Richard Wagamese: "Did you used to be an Indian?"
In honour of National Aboriginal Day on June 21, we at Canada Writes are presenting our own contribution to the CBC's groundbreaking 8th Fire project: "The Way Forward," an original series by some of the country's leading and emerging Aboriginal writers.
First up, noted author and journalist Richard Wagamese on how identity and semiotics can shift in the eye of the beholder.
This is the question I was asked at my first official adopted family gathering. It came from a younger cousin and garnered a huge round of laughter ranging from titters to grins to outright guffaws.
“Um, yeah,” I said, not aiming for guttural but getting it note perfect nonetheless.
“What kind of Indian were you?”
I didn’t know there were kinds. Fierce, wise and mysterious ran through my head. So did the names of movie Indians; Apache, Cheyenne, Sioux. They were the only ones I’d heard of and if you were going to pressed to be a kind of Indian you might as well be one that everyone had heard of. That was my thinking.
I mumbled something about Ojibway and tried to find the nearest corner to slink into and hide. Fortunately, the adult voices took over and the complexion of the conversation changed and I hid out until it looked safe to emerge.
But he stopped me again on the stairs.“Do you have a reservation?”
Right then and there my only reservation was about the whole adoption process.
“If you did used to be an Indian, what are you now?”
That one had me stumped. A quick surmising led me to the facts that a) I was adopted, b) I now had a entirely different name, c) I had a shake’n bake family I didn’t know, and d) I had absolutely no idea of what I was now, except trapped on a stairwell by a skinny little white kid with glasses thicker than mine.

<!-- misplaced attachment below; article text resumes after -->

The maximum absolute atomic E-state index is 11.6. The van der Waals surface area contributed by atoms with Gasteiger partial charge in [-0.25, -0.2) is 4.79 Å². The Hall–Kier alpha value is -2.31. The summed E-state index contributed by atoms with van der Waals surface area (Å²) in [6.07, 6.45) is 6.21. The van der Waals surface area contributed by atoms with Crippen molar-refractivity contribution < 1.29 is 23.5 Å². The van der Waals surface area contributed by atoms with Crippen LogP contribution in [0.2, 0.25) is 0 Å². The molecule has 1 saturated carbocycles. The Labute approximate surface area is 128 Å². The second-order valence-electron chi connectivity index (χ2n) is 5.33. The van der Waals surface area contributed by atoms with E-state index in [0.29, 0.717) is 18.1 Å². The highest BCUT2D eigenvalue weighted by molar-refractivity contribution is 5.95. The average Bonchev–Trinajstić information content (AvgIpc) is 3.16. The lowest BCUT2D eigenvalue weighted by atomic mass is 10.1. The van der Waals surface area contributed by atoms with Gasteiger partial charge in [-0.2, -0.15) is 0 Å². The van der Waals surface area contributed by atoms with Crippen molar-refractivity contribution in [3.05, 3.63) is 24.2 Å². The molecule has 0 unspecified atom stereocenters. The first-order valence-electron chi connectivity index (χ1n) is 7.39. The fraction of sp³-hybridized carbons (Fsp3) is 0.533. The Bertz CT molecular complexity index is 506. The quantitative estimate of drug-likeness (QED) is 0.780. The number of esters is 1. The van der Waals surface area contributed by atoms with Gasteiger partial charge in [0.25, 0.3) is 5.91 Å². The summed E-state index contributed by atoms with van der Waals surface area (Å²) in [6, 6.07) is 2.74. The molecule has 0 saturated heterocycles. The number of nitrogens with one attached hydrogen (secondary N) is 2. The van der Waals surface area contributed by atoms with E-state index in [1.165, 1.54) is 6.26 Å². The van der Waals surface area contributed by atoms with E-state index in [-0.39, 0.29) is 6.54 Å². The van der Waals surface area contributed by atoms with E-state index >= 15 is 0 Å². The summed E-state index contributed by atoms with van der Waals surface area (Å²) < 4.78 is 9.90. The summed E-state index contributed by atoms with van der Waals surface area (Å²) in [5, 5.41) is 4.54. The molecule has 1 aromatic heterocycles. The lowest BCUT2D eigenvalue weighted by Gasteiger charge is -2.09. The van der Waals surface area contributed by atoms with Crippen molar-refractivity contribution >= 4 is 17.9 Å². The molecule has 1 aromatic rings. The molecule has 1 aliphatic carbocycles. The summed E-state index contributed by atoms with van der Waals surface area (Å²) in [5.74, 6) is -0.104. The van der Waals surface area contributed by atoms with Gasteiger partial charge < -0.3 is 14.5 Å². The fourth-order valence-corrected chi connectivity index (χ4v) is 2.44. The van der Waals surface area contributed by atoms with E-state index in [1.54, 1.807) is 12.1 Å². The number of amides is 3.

There was only one thing for me to do. I crossed my arms Indian style across my chest and gave him a look that I hoped was stoic and hoped he’d go away. It wasn’t stoic enough apparently because he hammered me with another query.
“Do you know any swear words in Indian?”
I knew a handful in English by that time but I chose not to favor him with any. Instead, I found another quiet spot in the corner and pondered everything he’d just asked. What kind of Indian was I? What was I now? And, if I couldn’t figure any of that out, which swear word in particular would be best suited? It was one of my life’s first cultural quandaries.
I’ve had a few cultural quandaries since then but at fifty-six years of age now, I can answer that adopted cousin’s questions.
Did I used to be an Indian? You bet. All kinds. I’ve been an urban Indian, a culturally displaced Indian, an adopted Indian, a homeless Indian, a drunk Indian as well as a published Indian and an award-winning Indian.
If I used to be an Indian, what am I now? After everything I’ve gone through in fifty-six years, I’m even more Aboriginal than I was when I first heard the question. Call me a peaceful hunter-gatherer, hunting for bargains and gathering memories.
Every quandary offers an opportunity to learn the truth. That’s true for everybody. You just have to be willing to listen, learn and reorganize information. That’s what I’ve done on this journey to where I am today. There are no more uncomfortable questions. Oh, and by the way, there are no swear words in Indian. We have to rely on English for those.
Richard Wagamese is one of Canada’s foremost native authors and journalists. A former National Newspaper Award-winning columnist, he is the 2012 recipient of the National Aboriginal Achievement Award for Media & Communications.